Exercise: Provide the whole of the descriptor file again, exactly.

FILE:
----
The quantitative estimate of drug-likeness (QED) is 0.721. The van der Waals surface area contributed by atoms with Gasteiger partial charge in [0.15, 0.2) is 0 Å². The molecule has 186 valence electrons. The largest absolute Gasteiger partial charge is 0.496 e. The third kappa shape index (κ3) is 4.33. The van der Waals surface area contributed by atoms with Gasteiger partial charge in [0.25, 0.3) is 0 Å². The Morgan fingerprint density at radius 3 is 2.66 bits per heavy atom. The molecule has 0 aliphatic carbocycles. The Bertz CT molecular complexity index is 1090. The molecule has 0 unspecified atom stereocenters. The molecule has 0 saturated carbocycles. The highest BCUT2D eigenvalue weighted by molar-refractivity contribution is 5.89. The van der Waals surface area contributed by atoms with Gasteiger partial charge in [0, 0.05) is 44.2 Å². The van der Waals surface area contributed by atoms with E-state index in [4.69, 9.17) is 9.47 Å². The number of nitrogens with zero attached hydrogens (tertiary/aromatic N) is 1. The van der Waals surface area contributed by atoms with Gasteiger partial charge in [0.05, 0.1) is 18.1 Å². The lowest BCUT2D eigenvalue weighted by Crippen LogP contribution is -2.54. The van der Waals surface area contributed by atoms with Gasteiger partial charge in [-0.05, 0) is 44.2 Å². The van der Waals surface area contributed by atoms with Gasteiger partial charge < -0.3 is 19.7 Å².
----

The quantitative estimate of drug-likeness (QED) is 0.721. The van der Waals surface area contributed by atoms with Gasteiger partial charge in [0.15, 0.2) is 0 Å². The molecule has 186 valence electrons. The largest absolute Gasteiger partial charge is 0.496 e. The third kappa shape index (κ3) is 4.33. The van der Waals surface area contributed by atoms with Gasteiger partial charge in [0.25, 0.3) is 0 Å². The Morgan fingerprint density at radius 3 is 2.66 bits per heavy atom. The molecule has 0 aliphatic carbocycles. The Bertz CT molecular complexity index is 1090. The molecule has 0 unspecified atom stereocenters. The molecule has 0 saturated carbocycles. The highest BCUT2D eigenvalue weighted by molar-refractivity contribution is 5.89. The van der Waals surface area contributed by atoms with Gasteiger partial charge in [0, 0.05) is 44.2 Å². The van der Waals surface area contributed by atoms with E-state index in [4.69, 9.17) is 9.47 Å². The number of nitrogens with zero attached hydrogens (tertiary/aromatic N) is 1. The van der Waals surface area contributed by atoms with Gasteiger partial charge in [0.05, 0.1) is 18.1 Å². The lowest BCUT2D eigenvalue weighted by Crippen LogP contribution is -2.54. The van der Waals surface area contributed by atoms with Gasteiger partial charge in [-0.05, 0) is 44.2 Å². The van der Waals surface area contributed by atoms with Gasteiger partial charge < -0.3 is 19.7 Å².